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In-air gestures: Touch-free device control

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Scenes where the hero simply waves their hands or fingers in the air to trigger an AI response and operate equipment are fairly common in movies or TV dramas. What we have long thought of as the stuff of science fiction is now increasingly becoming a part of everyday tech. Today we’ll look at in-air gestures, science fiction brought into reality by the development of augmented reality technologies. Augmented reality and in-air gestures: Hand in hand
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In-air gestures are a means of interacting with devices such as computers and smartphones by making hand gestures in the air. They are a type of user interface for information exchange between machine and user (human). While the success of smartphones has made touch interfaces commonplace, in-air gestures are still far from it. That’s because we can already operate our smart devices conveniently and intuitively by touch; we simply don’t have a need for in-air gestures. But the progress of augmented reality (AR) technologies which present virtual images to us in increasingly realistic ways is shedding new light on in-air gestures. In the spotlight: A new user interface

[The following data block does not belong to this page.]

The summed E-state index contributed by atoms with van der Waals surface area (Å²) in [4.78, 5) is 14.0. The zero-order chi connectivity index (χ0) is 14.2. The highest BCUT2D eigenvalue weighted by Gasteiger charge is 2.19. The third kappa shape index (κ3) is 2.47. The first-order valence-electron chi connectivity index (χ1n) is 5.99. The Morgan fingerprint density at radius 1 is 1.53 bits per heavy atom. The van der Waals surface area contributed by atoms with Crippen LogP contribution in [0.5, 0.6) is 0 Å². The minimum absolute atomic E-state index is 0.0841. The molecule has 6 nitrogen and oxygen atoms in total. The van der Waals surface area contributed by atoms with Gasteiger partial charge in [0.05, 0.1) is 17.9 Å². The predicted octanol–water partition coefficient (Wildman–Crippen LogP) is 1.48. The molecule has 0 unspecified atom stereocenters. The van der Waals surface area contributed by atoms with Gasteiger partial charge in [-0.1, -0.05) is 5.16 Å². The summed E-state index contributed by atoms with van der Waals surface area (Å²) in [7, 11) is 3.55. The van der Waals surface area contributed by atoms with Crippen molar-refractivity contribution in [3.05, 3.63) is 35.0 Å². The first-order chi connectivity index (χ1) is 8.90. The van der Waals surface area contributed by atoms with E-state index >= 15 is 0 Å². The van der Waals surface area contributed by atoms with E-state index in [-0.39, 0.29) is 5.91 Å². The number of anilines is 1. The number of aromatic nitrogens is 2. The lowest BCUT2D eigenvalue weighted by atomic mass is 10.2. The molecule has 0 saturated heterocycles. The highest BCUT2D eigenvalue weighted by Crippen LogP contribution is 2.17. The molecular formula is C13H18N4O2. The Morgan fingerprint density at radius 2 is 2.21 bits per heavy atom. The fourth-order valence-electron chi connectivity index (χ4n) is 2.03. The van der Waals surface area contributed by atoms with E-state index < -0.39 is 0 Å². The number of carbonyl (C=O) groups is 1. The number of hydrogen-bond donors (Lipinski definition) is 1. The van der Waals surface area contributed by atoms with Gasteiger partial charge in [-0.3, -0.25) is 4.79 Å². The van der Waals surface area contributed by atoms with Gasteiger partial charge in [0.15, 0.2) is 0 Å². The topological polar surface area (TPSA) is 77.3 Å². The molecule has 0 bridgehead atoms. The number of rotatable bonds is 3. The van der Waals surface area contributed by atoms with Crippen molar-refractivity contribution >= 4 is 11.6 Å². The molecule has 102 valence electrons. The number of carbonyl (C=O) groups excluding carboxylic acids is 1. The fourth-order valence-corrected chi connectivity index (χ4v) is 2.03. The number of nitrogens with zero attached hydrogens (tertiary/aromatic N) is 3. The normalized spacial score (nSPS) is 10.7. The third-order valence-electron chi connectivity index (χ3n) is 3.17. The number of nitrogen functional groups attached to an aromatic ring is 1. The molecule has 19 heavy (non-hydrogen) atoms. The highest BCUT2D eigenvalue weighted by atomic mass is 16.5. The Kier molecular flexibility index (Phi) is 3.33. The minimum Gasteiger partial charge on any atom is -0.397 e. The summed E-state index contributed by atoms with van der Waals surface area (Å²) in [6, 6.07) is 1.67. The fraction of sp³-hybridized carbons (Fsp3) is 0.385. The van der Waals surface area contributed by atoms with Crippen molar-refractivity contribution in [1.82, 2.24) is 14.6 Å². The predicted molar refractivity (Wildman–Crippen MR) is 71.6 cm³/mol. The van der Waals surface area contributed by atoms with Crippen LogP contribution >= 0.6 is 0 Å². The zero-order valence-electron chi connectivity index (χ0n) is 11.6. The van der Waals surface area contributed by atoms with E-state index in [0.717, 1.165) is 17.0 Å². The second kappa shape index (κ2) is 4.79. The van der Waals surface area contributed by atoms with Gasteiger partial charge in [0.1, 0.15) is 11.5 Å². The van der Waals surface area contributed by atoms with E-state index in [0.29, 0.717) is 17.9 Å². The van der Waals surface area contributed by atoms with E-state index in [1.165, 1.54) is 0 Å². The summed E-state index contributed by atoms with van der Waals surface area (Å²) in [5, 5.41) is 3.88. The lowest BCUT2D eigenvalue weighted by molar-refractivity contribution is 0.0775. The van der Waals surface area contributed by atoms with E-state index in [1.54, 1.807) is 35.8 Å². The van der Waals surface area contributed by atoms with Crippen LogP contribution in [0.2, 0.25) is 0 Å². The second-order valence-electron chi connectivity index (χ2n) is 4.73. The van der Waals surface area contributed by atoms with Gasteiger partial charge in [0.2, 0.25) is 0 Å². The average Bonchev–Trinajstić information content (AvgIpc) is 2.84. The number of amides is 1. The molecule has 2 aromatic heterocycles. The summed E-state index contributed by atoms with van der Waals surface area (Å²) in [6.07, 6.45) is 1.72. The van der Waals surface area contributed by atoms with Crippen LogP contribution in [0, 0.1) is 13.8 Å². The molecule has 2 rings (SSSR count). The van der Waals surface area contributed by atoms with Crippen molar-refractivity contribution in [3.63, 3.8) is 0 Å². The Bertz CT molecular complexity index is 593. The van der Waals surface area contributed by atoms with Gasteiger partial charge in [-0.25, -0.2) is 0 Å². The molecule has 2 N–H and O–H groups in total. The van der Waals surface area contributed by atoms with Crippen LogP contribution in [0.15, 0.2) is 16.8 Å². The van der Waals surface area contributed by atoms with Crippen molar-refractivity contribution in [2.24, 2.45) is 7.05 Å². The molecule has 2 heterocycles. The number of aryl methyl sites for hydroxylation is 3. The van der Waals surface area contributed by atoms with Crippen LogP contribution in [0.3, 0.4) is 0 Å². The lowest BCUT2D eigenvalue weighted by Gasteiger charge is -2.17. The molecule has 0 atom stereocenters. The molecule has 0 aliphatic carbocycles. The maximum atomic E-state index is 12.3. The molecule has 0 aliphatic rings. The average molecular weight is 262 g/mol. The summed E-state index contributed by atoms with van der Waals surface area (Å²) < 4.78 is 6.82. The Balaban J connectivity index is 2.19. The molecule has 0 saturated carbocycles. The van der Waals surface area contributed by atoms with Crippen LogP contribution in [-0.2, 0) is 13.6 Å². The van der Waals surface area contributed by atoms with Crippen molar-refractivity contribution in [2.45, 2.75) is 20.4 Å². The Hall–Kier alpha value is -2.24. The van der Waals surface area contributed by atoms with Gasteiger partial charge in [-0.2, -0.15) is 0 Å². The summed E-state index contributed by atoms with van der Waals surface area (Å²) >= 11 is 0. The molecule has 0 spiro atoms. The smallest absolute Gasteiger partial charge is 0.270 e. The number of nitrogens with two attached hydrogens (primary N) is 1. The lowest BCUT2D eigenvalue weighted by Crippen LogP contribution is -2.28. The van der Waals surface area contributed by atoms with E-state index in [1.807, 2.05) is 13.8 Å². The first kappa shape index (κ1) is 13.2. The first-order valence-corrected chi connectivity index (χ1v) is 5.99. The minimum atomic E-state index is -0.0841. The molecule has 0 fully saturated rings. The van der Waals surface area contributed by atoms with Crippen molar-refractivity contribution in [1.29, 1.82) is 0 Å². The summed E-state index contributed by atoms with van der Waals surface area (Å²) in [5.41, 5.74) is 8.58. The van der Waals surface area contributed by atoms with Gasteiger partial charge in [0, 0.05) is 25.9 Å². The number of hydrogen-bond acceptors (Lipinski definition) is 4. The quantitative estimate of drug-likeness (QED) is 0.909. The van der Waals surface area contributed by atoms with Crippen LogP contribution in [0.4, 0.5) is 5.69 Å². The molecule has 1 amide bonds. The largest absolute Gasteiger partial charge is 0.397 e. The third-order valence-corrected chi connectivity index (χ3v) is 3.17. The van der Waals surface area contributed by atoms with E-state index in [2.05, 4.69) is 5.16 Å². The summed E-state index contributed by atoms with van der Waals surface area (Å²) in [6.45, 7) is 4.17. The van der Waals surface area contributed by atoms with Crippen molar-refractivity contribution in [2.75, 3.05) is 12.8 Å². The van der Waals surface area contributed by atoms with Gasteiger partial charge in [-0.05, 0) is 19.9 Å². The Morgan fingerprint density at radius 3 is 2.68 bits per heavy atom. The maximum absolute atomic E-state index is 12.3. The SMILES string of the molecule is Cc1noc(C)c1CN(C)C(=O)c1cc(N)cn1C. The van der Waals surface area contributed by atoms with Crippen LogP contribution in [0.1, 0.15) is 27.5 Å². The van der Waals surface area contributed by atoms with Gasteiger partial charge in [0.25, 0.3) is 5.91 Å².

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In-air gesture development was begun in earnest by Google in 2015, under the name “Project Soli”. Project Soli uses radar-based motions sensors to detect small hand movements to control devices. With recent approval from the FCC (Federal Communications Commission) to develop and deploy a Soli radar sensor, development is expected to really take off. Under Project Soli, users and devices communicate through virtual tools– gestures mimicking everyday actions, such as turning a knob to adjust volume. Hyundai Mobis’ concept autonomous driving vehicle unveiled at the Consumer Electronic Show (CES) in January 2019 also featured in-air gesture technology, allowing drivers and passengers to adjust the air conditioner or music volume using finger gestures only. Where in-air gestures currently stand Nevertheless, there are still limitations to in-air gesture technology, as most of the digital elements we encounter today are confined to the screens on our smartphones or tablets. Further, in-air gesture systems have yet to be coupled with sound or haptic systems that provide users with immediate feedback. Clearly, there is still a ways to go until in-air gestures truly enter the mainstream. English startup LITHO has devised a controller worn on the fingers to overcome this limitation. A user wearing this controller on their fingers is able to interact with digital elements touch-free, and receives feedback as each in-air gesture is used. The progress of augmented reality (AR) technology is creating new possibilities for the development of in-air gesture technologies, and also highlighting its necessity. We wait in anticipation for the user interface revolution in-air gestures will bring about in the not-so-distant future.

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